The majority of standard resume formats include a “Skills” section, where the candidate describes what they can do. While it’s important that this section list relevant abilities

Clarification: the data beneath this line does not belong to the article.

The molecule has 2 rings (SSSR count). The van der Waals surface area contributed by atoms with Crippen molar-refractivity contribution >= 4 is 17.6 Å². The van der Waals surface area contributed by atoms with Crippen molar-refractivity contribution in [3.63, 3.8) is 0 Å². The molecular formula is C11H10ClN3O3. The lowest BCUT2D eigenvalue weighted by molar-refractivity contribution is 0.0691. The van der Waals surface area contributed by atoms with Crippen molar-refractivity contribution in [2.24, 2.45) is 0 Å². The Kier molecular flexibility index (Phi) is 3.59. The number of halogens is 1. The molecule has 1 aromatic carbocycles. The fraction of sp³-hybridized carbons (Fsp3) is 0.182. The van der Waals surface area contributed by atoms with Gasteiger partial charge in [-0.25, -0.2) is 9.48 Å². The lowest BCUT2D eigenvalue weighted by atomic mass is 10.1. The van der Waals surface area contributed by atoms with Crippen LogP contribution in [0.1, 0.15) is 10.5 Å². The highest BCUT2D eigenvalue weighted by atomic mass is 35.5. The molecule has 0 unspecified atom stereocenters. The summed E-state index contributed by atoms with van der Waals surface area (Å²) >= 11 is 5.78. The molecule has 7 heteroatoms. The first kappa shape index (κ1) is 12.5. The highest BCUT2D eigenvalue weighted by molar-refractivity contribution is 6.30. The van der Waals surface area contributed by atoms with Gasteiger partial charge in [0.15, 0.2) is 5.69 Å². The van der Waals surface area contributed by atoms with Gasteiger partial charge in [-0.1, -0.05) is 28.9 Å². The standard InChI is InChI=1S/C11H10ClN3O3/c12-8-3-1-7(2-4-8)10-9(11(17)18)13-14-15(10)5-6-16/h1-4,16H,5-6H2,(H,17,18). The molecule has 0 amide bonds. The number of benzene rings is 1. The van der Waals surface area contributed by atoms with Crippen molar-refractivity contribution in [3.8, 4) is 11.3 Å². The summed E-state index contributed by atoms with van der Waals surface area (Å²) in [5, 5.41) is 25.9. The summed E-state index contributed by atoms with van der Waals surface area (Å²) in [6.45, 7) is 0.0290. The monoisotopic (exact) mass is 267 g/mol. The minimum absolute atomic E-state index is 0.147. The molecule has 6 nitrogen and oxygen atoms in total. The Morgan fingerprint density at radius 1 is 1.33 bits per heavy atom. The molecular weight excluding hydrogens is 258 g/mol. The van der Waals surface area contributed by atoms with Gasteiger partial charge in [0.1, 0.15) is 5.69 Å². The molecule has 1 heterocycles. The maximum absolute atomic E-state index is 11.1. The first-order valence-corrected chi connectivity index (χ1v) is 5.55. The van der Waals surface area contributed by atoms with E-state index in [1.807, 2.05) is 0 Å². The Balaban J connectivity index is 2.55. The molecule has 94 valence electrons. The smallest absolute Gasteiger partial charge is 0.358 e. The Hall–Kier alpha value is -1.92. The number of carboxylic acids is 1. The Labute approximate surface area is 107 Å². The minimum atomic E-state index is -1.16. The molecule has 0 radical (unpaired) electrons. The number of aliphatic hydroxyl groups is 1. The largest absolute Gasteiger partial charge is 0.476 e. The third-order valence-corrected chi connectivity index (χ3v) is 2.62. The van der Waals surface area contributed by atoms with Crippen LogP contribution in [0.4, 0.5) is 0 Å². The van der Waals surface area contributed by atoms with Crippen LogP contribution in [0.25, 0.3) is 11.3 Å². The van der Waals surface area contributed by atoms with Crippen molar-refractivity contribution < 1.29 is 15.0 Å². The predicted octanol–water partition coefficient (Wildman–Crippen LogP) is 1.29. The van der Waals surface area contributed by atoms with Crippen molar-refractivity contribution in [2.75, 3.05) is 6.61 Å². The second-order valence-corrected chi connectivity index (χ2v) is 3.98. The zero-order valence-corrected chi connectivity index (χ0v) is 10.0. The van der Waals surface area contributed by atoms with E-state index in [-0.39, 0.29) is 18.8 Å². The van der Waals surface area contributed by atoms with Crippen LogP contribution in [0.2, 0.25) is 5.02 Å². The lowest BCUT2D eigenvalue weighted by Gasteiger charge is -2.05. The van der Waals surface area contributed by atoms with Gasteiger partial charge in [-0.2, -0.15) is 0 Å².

, you can also use the space to draw attention to your “transferable skills” that could ultimately prove just as vital to the job at hand. Lots of people list their proficiency with productivity software or ability to analyze a dataset with a variety of tools; far fewer remember to mention that they’re really good at problem solving, or effectively communicating a complex series of requirements, or dealing with clients who might speak languages other than English. There are two ways to highlight these transferable skills. You could include them in a special “Skills” subsection (“Motivates team, manages complex projects, flexible to changing situations,” etc.), or you could break them out within your job descriptions, with a bit of contextual detail (“Motivated team to deliver software project well ahead of deadline”). However you choose to do it, transferable skills are something overlooked in many a resume; listing a few can help you stand out from the pack.
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